Comments

  1. peterparker says

    It seems to me that Michael Stipe is trying to say that he doesn’t believe homosexual people in the spotlight should be expected to come forward and reveal their sexual orientation. Unfortunately, we live in a heterosexist society in which people are (often) perceived to be heterosexual until it is proven otherwise. This results in a situation which makes it easy for gay people to be demonized, marginalized and, in some case, murdered for their sexual orientation. Stipe’s little joke not only fails to be funny, it also manages to slap in the face other queer celebrities who bravely came out of the closet even when doing so risked their careers/fortune. Stipe cowered in the closet until R.E.M.’s heyday had long since past and then, and only then, did he decide it was safe to come out. Idiot.

  2. starquisha says

    Irony…how early 90’s.Not funny, nothing close to insightful. Maybe just a little reminder of how completely out of touch Mr. Stipe seems to be with gay issues and how desperate R.E.M. must be to have anyone notice that they have new ‘product’. Says nothing to me about my life. L to the A to the M to the E…

  3. jamesp says

    yeah, REM was my fave band all through the 90s, but Stipe’s public angst has always been such a turn-off. and now that that angst pervades his music as well, so they’ve lost me quite a bit…

  4. says

    When R.E.M. because The Michael Stipe Show, and they jettisoned every scrap of mystique and charm they had originally in favor of heavy-handed, painfully obvious and mass-marketed “statements” (for the record, that was most anything following 1988’s ‘Green’ LP), it was all over. I “get” what Stipey’s trying to say with this ironic announcement, but it comes across as indulgent and self-serving more than anything else. I really didn’t need the man to come out when I was a fan, and I’m kinda past caring about it now. While what I’ve heard from ‘Accelerate’ sounds like a promising return to (kinda) form, we’ll see if the music can be heard over the din of La Stipe’s ego this time around.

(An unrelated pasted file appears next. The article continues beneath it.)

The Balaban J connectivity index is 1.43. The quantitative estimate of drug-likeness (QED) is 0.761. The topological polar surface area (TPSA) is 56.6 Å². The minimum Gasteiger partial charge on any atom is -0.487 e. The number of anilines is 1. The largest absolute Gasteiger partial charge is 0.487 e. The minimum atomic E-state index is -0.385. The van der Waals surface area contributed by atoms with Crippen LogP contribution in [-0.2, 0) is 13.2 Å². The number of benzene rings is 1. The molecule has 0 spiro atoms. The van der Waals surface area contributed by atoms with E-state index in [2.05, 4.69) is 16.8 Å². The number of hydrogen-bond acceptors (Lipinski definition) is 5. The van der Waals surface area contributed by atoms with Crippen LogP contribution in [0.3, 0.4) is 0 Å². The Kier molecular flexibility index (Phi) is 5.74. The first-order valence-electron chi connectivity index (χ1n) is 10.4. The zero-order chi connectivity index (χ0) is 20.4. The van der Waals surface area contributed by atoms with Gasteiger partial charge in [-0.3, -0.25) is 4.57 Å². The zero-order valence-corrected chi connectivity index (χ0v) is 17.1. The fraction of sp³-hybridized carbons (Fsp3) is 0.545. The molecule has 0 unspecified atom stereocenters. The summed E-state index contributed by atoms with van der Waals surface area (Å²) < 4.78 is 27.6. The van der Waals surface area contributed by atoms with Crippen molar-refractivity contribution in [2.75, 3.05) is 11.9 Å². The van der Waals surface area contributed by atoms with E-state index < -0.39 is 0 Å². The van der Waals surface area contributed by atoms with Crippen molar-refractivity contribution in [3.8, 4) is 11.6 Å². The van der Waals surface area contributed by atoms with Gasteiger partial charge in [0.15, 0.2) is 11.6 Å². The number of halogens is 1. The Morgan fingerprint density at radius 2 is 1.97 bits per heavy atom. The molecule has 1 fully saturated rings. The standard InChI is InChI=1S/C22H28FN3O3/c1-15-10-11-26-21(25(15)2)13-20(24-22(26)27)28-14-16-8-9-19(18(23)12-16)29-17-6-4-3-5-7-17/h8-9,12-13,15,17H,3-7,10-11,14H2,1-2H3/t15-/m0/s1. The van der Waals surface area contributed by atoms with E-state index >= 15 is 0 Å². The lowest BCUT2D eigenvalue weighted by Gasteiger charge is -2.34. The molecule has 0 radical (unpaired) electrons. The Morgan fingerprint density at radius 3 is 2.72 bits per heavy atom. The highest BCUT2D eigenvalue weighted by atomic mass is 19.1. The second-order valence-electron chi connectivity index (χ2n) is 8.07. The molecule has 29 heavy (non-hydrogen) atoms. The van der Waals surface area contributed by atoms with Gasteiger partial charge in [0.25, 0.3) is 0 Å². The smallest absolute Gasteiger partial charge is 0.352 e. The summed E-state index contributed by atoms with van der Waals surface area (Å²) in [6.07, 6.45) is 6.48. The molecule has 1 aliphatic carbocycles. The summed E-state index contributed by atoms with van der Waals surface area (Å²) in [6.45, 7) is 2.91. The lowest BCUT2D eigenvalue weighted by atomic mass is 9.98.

5. says

    I remember doing sound for them, way back before they became big (Trib-Tone days), and hearing them chat at soundcheck for a gig they were playing in Nashville (at Cantrell’s — would’ve been ’81 or ’82), I was convinced all of them were homophobic assholes. I was, then, the most closeted of the closeted, and I believed, somehow, that they knew *my* secret.

    I suppose, Stipe was, too, the most closeted of the closeted, at that time.

    So, while I regret Stipe’s coyness about all this — have for a long time — he’s only human. Maybe he wasn’t wired to deal with celebrity and being gay at the same time, or doing so in a way that would satisfy those for whom coming out was either easy, or no big deal, or something that could be expected of others without being in their skin.

    Maybe he’s wired in a way that he still can’t.

    Such is life.

    Oh, yeah. It’s his life, not yours.

  6. Trevor says

    i think its really ignorant to make a joke out of something you werent even able to do( jokes of coming out,when he had such a hard time) i dont think that this helped make him look intelligent, and i really dont think it helped anyones cause except for him to make it seem sily for people to come out…now we all understand the importants of public figures coming out to help move us forward, we get that it shouldnt be an issue micheal, but you of all people are the last to get to make coming out jokes…..i think i was born in the year that they had their first album, and yet i was still out of the closet before he was hahaha( see thats funny)